Editor in Chief: Moh. Reza Huwaida Monday, December 9th, 2019

Positive Signals for Resumption of Peace Talks

All three sides, the Unites States, Kabul administration, and the Taliban signal for resuming peace talks. Regional stakeholders also seek to put their weight behind the peace process, raising hopes for renewed negotiations.
China plans to host a meeting between Taliban representatives and Afghan political leaders next week, which will be the first of its kind since a July round of talks held in Qatar.
President Mohammad Ashraf Ghani, the incumbent, said he would resume talks with the Taliban leadership if he was re-elected.
Since US President Donald Trump called off the peace talks in September, just as a deal seemed imminent, the Taliban group said it was ready to resume talks from where they left off. However, Washington and Kabul do not agree with the deal, drafted between the US representatives and the Taliban. President Ghani criticized US Special Envoy Zalmay Khalilzad for shrouding his talks with the Taliban in secrecy.
Kabul administration is unlikely to agree with the resumption of peace talks without having a seat around the negotiating table. Regional stakeholders and global powers, who urge restarting the talks, have to persuade the Taliban to hold direct talks with the Afghan government.
There are a number of controversial issues which make resuming peace talks more difficult. Taliban spokesman Suhail Shaheen said that immediately upon signing the deal with the US, the Taliban had agreed to announce a ceasefire, but only against US and NATO troops. The Taliban also bargained for “Islamic Emirate”.
Nonetheless, neither are acceptable to Afghans. Kabul calls on the Taliban for declaring ceasefire to show their goodwill. Meanwhile, EU Special Envoy for Afghanistan Ambassdor Roland Kobia said that if there was an “Islamic Emirate”, it would be difficult for the EU to continue its assistance to Afghanistan.
Kabul has clear demands: The Taliban should negotiate directly with the Afghan government, they should reduce violence as a gesture of goodwill, “Islamic Emirate” is not acceptable to Afghans and must not be bargained over, the rights and freedoms of Afghan women should be safeguarded and respected as stated in the constitution, and the past achievements must not be sacrificed for the peace process. Sediq Sediqqi, the presidential spokesman, affirmed the government’s commitment to negotiating a ceasefire, ending the war, and “restoring a dignified and sustainable peace in Afghanistan”.
Article 149 states, “The principles of adherence to the tenets of the Holy religion of Islam as well as Islamic Republicanism shall not be amended.” Regarding people’s basic rights, it adds, “Amending fundamental rights of the people shall be permitted only to improve them.”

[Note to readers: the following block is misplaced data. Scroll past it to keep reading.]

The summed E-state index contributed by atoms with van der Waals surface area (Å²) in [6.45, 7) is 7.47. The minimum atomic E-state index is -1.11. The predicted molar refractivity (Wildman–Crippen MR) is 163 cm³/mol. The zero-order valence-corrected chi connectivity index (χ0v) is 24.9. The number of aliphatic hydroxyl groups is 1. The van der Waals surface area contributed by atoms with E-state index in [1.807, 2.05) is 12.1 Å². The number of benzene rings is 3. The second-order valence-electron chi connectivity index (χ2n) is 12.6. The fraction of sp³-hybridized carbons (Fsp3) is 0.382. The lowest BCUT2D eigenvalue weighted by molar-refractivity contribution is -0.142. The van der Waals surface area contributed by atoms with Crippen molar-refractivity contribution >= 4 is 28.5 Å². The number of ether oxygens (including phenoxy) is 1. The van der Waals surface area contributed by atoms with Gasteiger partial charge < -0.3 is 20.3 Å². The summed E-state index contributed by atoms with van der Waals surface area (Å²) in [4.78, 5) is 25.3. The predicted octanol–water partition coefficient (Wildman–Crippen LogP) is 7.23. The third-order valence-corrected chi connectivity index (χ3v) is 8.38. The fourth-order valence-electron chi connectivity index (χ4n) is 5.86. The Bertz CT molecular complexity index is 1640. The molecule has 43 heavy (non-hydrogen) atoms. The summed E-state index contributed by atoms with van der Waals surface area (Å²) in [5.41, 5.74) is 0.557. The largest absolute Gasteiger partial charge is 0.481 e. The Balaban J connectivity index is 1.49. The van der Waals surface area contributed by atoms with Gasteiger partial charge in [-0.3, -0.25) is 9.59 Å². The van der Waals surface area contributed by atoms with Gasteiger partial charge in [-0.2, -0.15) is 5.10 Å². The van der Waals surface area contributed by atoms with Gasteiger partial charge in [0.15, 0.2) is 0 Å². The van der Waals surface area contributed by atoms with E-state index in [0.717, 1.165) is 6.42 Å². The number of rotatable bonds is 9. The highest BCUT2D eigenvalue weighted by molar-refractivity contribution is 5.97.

With this in mind, both “Islamic Emirate” and curtailing people’s fundamental rights are against Afghan Constitution.
The nine rounds of backdoor talks between the Taliban and US representatives raised Afghans doubt and mistrust. Speaking in the Herat Security Dialogue, an annual conference, Afghan former security advisor Dr. Rangin Dadfar Spanta said the peace deal was between Washington and Islamabad “to decide the fate of Afghanistan”. He stated that Afghans “don’t know what is happening or what kind of deal is taking place between the US and Pakistan”.
However, President Ghani called Pakistan’s role essential saying that “Pakistan would need to become constructive and support the peace process”.
Kabul also makes clear demands on regional and global stakeholders: They have to broker talks between the Taliban and the Afghan government and the Taliban should be pressured to reduce violence if their delegation is hosted by any countries. Afghanistan’s neighboring countries and global powers should not host Taliban delegation without achieving any results. That is, hosting Taliban without result will be bestowing legitimacy to the Taliban or crediting the terrorist group.
Khalilzad has started a fresh round of talks with European, NATO and UN allies about ending the war. He will later meet with Russian and Chinese representatives “to discuss shared interests in seeing the war in Afghanistan come to an end,” the US State Department said.
Meanwhile, Trump continued to call for the withdrawal of the estimated 14,000 American soldiers still in Afghanistan, saying they had taken over the job of policing the country, a job the government’s security forces should be doing.
To this end, all three sides, including regional and global stakeholders, seek the resumption of peace talks. But there are still some issues, as mentioned above, which hamper the process. Talks will be resumed and lead to peace if regional and global powers support the process sincerely and put pressure on the Taliban to come to the table with reasonable demands.